This probably won't add too much to the discussion but I'm curious to see whether other people relate to this or have a similar process. I was kind of stunned when I heard from friends who got into composing about how difficult it is to figure out a melody and then write a complete piano piece because to me, whenever I open up Sibelius or Dorico (and more recently Ableton), internally it seems like I'm just listening to what I wrote so far, 'hearing' a possible continuation lasting a few bars, and then quickly trying to transcribe it before I forget it, or if I really want to be precise then just the next note-group. It doesn't really come from anywhere and it doesn't require any thought, but I can tell it's obviously taking up a share of my cognitive RAM from multitasking experiments, it's definitely influenced by the music I've listen to recently (e.g 1930s/40s jazz), and there are a lot of recognisable patterns. I gave up piano at Grade 1 and my theory went to Grade 2 (I think) where I stopped because I intensely despised it. I actively avoided formal instruction. It makes transcribing harder because I'm just clicking on notes to see if they match up with what's in my head and that interferes a lot with my memory, playing on an actual piano is even worse. So now what I do is use a phone app to record myself whistling 10-12 seconds of the 'top' melody, and then I play it back while making a new recording and I whistle the notes underneath it to, and I keep doing that until all the chords are right and the signal isn't too degraded. It's still very annoying. Something I should note is that I whistle whenever I'm alone pretty much obsessively and that's been the case since I was maybe eight or nine, especially to accompany whatever music is playing around me, and that I have mild autism. It makes me think that with pretty much any creative skill, there are unconscious cognitive modules/black-boxes in play that have been developed either through a lot of exposure or through the internalisation/automatisation of heuristics and rules, which are responsible for predicting small sequences of actions ("what note comes next?") or doing error-correction ("what sounds good?"). It's difficult to notice/interact directly with them, but it's possible when you override conscious controls. The easiest way to see this is to try asemic writing/typing – just typing or writing mindlessly and allowing your hands to just move by themselves. Once you get into the groove with asemic typing, you get Markov-chain-like strings of letters that reflect the character distribution of the language you type with, and sometimes common words like 'the' or 'and'. With asemic writing, you get common patterns of loops, vertical and horizontal lines, and connectors. I've seen what seems to be higher-level language modules at work when I'm in a semi-lucid verge-of-fully-waking-up/falling-asleep state where my eyes are open but I'm also in dreamspace at the same time (I have no idea how to describe this), and I can read an imaginary book in front of me or listen to someone, and it's just a fluent stream of meaningless babble often with a poetic quality to it, sometimes where consonants are carried over to the next word or semi-rhymes that would be a pain to come up with consciously.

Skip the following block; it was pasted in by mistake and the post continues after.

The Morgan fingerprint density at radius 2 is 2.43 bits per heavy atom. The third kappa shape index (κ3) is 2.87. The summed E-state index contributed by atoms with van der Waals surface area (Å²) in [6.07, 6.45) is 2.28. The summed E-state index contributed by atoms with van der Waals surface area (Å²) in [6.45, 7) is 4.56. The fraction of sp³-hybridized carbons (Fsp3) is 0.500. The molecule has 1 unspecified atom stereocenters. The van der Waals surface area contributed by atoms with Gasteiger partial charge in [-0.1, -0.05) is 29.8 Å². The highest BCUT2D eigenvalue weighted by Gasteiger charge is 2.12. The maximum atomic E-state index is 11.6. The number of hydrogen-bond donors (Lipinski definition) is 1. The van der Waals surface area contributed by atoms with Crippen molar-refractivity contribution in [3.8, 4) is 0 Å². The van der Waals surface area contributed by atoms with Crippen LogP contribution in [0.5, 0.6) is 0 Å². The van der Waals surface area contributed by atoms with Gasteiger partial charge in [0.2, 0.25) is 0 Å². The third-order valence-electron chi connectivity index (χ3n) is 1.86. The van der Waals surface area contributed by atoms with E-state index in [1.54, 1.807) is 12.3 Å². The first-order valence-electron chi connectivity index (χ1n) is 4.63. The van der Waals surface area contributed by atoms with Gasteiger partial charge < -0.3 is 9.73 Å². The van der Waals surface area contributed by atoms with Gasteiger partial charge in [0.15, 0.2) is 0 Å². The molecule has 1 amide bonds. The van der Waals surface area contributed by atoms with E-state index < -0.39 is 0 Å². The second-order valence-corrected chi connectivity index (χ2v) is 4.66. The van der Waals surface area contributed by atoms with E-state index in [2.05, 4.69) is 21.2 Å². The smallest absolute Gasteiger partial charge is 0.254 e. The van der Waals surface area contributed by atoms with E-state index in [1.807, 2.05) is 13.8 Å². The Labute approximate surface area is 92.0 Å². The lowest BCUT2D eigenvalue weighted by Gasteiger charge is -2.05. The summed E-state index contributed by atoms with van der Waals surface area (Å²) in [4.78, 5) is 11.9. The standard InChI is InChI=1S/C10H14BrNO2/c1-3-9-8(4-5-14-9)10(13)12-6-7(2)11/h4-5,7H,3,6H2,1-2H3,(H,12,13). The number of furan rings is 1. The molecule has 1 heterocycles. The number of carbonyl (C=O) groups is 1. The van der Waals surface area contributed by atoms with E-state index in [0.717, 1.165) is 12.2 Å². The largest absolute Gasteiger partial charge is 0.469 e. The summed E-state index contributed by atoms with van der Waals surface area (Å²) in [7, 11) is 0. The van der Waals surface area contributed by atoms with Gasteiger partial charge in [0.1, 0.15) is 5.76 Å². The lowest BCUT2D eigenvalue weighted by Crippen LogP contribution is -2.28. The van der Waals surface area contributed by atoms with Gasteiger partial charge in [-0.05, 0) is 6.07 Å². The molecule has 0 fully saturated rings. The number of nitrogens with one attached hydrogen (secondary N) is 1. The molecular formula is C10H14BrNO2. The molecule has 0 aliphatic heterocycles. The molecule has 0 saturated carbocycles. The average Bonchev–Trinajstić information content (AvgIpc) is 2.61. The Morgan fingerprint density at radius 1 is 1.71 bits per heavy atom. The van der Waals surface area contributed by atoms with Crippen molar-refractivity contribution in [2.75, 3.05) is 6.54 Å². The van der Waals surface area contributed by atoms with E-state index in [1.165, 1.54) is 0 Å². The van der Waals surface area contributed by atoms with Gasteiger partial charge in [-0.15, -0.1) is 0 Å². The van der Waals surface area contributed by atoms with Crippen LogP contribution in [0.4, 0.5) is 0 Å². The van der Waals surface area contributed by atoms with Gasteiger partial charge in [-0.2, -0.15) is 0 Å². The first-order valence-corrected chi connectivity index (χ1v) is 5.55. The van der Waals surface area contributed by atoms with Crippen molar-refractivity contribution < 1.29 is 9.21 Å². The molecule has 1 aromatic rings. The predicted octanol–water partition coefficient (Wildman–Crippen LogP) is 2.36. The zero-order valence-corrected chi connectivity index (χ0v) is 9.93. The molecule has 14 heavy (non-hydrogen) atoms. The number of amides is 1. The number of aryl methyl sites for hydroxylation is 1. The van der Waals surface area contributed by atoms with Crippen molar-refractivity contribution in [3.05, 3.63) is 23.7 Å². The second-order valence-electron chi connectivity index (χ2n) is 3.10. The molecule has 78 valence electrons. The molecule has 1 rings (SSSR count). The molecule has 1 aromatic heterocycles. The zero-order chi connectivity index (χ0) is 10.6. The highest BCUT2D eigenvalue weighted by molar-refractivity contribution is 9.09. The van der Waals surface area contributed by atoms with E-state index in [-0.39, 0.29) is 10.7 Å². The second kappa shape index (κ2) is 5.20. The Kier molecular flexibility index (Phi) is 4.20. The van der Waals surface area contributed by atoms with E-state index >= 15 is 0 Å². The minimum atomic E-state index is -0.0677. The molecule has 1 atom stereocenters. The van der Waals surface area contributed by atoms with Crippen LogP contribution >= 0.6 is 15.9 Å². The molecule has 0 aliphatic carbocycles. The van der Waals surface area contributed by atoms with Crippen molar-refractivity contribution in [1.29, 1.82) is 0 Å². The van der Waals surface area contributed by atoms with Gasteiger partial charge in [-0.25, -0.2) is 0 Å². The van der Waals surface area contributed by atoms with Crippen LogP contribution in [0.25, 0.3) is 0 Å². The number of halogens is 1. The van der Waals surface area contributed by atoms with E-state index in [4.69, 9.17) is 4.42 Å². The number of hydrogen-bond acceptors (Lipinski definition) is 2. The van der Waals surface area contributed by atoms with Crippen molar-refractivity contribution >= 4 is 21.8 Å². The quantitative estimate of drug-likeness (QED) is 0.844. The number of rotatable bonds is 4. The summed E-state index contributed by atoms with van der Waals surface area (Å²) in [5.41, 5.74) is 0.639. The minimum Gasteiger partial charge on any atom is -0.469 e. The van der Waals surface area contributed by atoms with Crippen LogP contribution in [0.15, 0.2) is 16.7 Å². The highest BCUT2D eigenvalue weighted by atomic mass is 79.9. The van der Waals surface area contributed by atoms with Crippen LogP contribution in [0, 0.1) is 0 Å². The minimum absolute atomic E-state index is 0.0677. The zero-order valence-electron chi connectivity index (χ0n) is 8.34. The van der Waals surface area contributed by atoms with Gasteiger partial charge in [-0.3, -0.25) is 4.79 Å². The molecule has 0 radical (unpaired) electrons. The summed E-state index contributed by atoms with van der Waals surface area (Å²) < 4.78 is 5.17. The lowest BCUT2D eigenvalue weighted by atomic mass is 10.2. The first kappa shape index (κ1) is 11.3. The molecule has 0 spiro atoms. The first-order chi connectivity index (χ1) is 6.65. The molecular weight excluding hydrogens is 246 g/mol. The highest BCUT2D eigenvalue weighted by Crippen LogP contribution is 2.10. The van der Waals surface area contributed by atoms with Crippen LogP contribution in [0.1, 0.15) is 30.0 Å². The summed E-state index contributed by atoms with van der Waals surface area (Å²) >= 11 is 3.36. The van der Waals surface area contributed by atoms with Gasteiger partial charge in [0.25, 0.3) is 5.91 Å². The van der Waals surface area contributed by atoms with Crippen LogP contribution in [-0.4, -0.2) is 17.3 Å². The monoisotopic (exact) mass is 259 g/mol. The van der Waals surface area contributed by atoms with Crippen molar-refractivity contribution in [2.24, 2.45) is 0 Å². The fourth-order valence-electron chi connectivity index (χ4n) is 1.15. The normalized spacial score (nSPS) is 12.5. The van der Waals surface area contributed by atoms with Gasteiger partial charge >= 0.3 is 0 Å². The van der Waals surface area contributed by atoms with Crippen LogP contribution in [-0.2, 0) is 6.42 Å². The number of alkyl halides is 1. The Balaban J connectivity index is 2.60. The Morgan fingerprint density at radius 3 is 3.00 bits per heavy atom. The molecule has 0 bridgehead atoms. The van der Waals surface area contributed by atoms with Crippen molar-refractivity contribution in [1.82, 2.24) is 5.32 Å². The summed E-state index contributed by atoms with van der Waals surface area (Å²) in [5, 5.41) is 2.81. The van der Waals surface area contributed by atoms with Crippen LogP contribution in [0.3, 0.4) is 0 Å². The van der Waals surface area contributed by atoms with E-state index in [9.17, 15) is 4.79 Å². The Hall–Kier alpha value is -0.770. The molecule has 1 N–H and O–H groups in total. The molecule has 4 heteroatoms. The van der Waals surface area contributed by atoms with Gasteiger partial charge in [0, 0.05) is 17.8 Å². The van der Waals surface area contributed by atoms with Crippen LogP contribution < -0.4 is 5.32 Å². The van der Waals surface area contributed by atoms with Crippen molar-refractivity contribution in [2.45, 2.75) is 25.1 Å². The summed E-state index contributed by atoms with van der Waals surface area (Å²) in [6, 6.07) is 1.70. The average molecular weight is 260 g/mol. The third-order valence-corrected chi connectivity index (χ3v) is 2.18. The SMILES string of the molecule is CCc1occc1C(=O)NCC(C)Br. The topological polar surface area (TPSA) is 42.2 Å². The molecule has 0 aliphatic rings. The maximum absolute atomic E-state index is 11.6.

I tend to write melodies in multiple different ways:

1. Hearing it in my head, then playing it out. It's very easy to generate (like GPT but with melodies), but transcribing is very hard! The common advice is to sing it out, and then match it with the instrument. This is exactly what you did with whistling. If I don't record it, I will very often not remember it at all later; very similar to forgetting a dream. When I hear someone else's piano piece (or my own recorded), I will often think "I would've played that part differently" which is the same as my brain predicting a different melody.

2. "Asemic playing" (thanks for the phrase!) - I've improv-ed for hundreds of hours, and I very often run into playing similar patterns when I'm in similar "areas" such as playing the same chord progression. I'll often have (1) melodies playing in my head while improvising, but I will often play the "wrong" note and it still sound good. Over the years, I've gotten much better at remembering melodies I just played (because my brain predicts that the melody will repeat) and playing the "correct" note in my head on the fly.

3. Smashing "concepts" into a melody:

  • What if I played this melody backwards?
  • Pressed every note twice?
  • Held every other note a half-note longer?
  • Used a different chord progression (so specific notes of the melody needs to change to harmonize)
  • Taking a specific pattern of a melody, like which notes it uses, and playing new patterns there.
  • Taking a specific pattern of a melody, like the rhythm between the notes (how long you hold each note, including rests) and applying it to other melodies.
  • Taking a specific patter of a melody, like the exact rhythm and relative notes, and starting on a different note (then continuing to play the same notes, relatively)